More is Needed Before You Get too Comfortable!

The conflict for most small businesses…

    What the owner wants vs. what the business needs!

Michael Gerber – The Emyth

Much of what is recognized as a “small business” is a project started by someone who is looking for a way to earn
money via a recognized area of talent and passion. Someone may have the ability to make some aspect of art and
craft, for example; or he or she may be able to cook very well, etc.

This person goes into business and becomes excited by the prospect mainly because people see him or her making
the most wonderful product as indicated by current popular feedback from the circle of acquaintances.
This individual may be guided to go into business being assured by the model indicated
above – the typical entrepreneurial outlook.

The model suggested you should have uncommon passion for the area of “expertise” (along with talent in this area) then
have the resources (usually meaning money) and have a market opportunity- a ready market for the idea.
This is the classic case for self-employment in the sense of a one-man band. It has worked over the years and provided a
living for many.
The problem is that it is not the strategic way to build a business. By this I mean that it is not focused on innovation and
growth – the means by which a business will eventually free up the entrepreneur to have a life outside of the business
and, perhaps, to be able to take it to a level where it may be sold as a strong, dynamic, profitable going-concern.

The model says whenever your passion for an endeavor is coupled with the right resources of money to deal with costs and
expenses and you add to that the identification of a ready market you have a winning combination. The resulting overlapping
area is the desired area of operation – that “sweet spot” that optimizes the excitement, returns and initial growth.
After the initial growth however, there comes a period of reckoning. At the start, no one is concerned that there
is not a lot of marketing because “that will come”.

No one is concerned about the accounts because everyone knows the small business has to “rough it” for a while and
have little record-keeping. Salaries and benefits are low because everyone knows that the small business has little money.
The entrepreneur does most of the work because everyone knows that the small business has very little administrative work,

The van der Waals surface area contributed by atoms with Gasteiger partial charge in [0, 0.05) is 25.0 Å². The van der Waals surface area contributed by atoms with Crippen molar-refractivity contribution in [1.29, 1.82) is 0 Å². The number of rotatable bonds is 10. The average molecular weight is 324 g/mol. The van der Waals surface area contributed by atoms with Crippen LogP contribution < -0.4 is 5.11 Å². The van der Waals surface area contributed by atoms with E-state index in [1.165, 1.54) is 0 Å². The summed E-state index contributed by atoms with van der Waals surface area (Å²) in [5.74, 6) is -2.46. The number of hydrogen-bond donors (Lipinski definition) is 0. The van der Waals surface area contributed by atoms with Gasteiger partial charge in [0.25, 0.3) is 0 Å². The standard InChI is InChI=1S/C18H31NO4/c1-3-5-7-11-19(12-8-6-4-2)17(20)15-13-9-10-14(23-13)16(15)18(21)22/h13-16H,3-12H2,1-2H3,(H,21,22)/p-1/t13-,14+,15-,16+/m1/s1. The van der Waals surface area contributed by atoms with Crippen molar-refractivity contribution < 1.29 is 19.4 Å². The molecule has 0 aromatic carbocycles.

little money and has to concentrate and doing the production work to the standards that made him or her admired for the
quality of craftsmanship over the years.

Then taxes and returns begin to come due. The bank and suppliers want documentation reports and evidence of structure.
People start to sell their services to the entrepreneur, encouraging him or her to look at this and that market and marketing.
Then slick salespersons start to woo the operator, showing how much sales can be achieved with the buying into this or that system.
Then there is the need to get onto social media and other networking opportunities. They all seem so attractive, so enticing, so promising…

But how does one reconcile that nice graphical overlap of passion, resources and market opportunity? How may it all come together?
Depending on the matter at hand, the charisma or persuasiveness of the person selling some service to him or her, the entrepreneur may
buy in, especially if it suggests that the service being sold will prevent him or her from doing some of the unsavory aspects of entrepreneurship.

This situation can last for a long time, even in cycles, where the business person gets another loan, hires some promising new people over time,
change locations, change products, etc., in an attempt to become unstuck, but keep coming back to square one. He or she may even get
to the point of believing that being in business for a few years is an indication of success, even if they are losing their finances, time or peace of mind.

At this stage the person may consider that what he or she wants (or how it is being approached) is not in sync with what the business
needs for success. Hopefully that does not take too long to be recognized but this is the “unnatural” part of the start.
It is where the business needs help to start right and it is where the foundation may be laid for a more thorough consideration of
what will be needed – beyond passion, money and a perceived market opportunity.

The basis for success starts with an understanding that comes with appropriate mentoring and coaching.

This may be the most productive investment at start-up.

Your Strategic Plan is not Your Usual “Business Plan”

Check with most people who are about to start a new business and they will be preoccupied with
the proverbial business plan. This of course will be topped off by some “marketing plan”.
Generally, the level of input and commitment will be dependent on the reason for the plan.
The bank may want one to justify why they should lend money, or the aspiring entrepreneur, having
done some business courses, may also use the experience as encouragement for doing a plan.

Few would refer to it as a “strategic plan” because the term may seem too highfalutin or, it is
not the common “with it” term so it is the “business plan” that is pursued. In addition,
you may find someone who is willing to write the business plan for you and have it nicely packaged in the best colours and on the “right” paper, etc. Most times it is set aside after the initial phase.

Yet I believe that in times like these, when resources are scarce and there is the need for innovation, we should
focus on a strategic plan for our business. This plan may be one to start out or one that emanates from a current business that is being revamped to suit some purpose. It is hard work. Not in the sense that it is difficult, but it involves many areas and so it is not the route many would go. You can get some queer scrutiny in trying to promote the
idea of a strategic plan. Your strategic plan requires time and insight and if comes down to it, paying someone
to help you write it can be of great benefit, even if it is one of your significant start-up expenses.

A strategic plan for the small business should be designed to give it a chance. It is as simple as that!